Complications in the business relationship

One major defect in any kind of partnership/joint venture approach is that it is difficult to hold the Chinese side to a tight performance standard when there is a business ownership relationship. It is like a marriage: easy to get into, but hard to get out of.

Due to the need to export product from China and then import it back into China, the distributor often will establish an entity in Hong Kong to handle these operations. The foreign company can take an ownership interest in the Hong Kong distributor, but the basic rules remain the same:

  • the Hong Kong distributor should be treated as an arm’s length third party, operating under a standard distribution agreement and
  • the foreign company should earn its profits from sales to the distributor – taking the profits NOW – and not from the very uncertain and tax disadvantaged distribution of profits from the distributor at some unknown inherently uncertain later date.

The foreign company should understand that it is a myth that it will be able to exercise more control in joint venture than via the above sort of distributor relationship. It is very difficult for a foreign company to control a joint venture thousands of miles away and with no right to make a quick and decisive contract termination decisions but when that joint venture is actually a JVCO set up in Hong Kong, which could then own an operating and/or trading Wholly Foreign-Owned Enterprise (WFOE, or sometimes WOFE 外商獨資企業)  in China that is a lot easier.

It is rare for foreign companies, particularly SMEs, to want to get intensely involved in the business of product distribution in a vast and complex market like the PRC.

This is why major multi-nationals often contract with Chinese distributors to do the work. It is virtually unheard of for foreign SMEs that understand the issues to even consider taking on this difficult burden. But inexperienced SMEs and start-up companies seem constantly to get approached with this kind of ill-conceived concept, for obvious reasons.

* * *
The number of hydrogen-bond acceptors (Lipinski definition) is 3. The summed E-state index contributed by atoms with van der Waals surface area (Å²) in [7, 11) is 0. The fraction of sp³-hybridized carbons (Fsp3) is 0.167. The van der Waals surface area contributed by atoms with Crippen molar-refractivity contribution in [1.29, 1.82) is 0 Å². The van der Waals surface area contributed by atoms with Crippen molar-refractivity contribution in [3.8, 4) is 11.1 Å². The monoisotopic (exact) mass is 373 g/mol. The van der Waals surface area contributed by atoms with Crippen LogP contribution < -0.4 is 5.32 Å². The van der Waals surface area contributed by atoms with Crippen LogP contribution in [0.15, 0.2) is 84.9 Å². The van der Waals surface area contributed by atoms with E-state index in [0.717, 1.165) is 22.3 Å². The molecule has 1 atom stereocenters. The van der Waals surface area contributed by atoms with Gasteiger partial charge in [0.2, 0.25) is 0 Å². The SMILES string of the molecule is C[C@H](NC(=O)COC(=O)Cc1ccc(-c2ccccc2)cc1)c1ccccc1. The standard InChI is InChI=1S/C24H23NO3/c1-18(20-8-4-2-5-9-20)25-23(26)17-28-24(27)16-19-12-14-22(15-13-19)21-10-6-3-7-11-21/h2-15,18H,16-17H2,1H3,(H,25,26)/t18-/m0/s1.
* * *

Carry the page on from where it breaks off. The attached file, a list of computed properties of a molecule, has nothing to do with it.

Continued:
Our take

So if you are having product made in China, and/or you are approached with a proposal to “joint venture” on selling product into China, then the following rules should apply:

  • If the proposal is complex, don’t do it. You should be able to understand every word of the proposal in a first reading.
  • If the proposal involves an equity joint venture business, don’t do it. Do not get into any business relationship with an entity in China that you cannot terminate by a simple contract termination notice.
  • If the proposal is not supported with a detailed set of financial projections, don’t do it. A “business plan” full of jargon that no one really understands does not count. You need a standard set of financial projections hard numbers, not jargon, with each assumption clearly spelled out and supported with facts.

Following the above, you will save yourself time and money in dealing with China projects.

Our team at Hugill & Ip has extensive experience in dealing with cross-border commercial issues – so if you need further advice on these subject and other topics discussed, get in touch with us to find out how we can help.

This article is for information purposes only. Its contents do not constitute legal advice and readers should not regard this article as a substitute for detailed advice in individual instances.

Christopher Hooley

Chris advises on a wide range of corporate commercial, corporate finance, mergers and acquisition, information technology matters, from strategising on tech driven start ups to drafting documentation required for complex cross border transactions.

All articles by : Christopher Hooley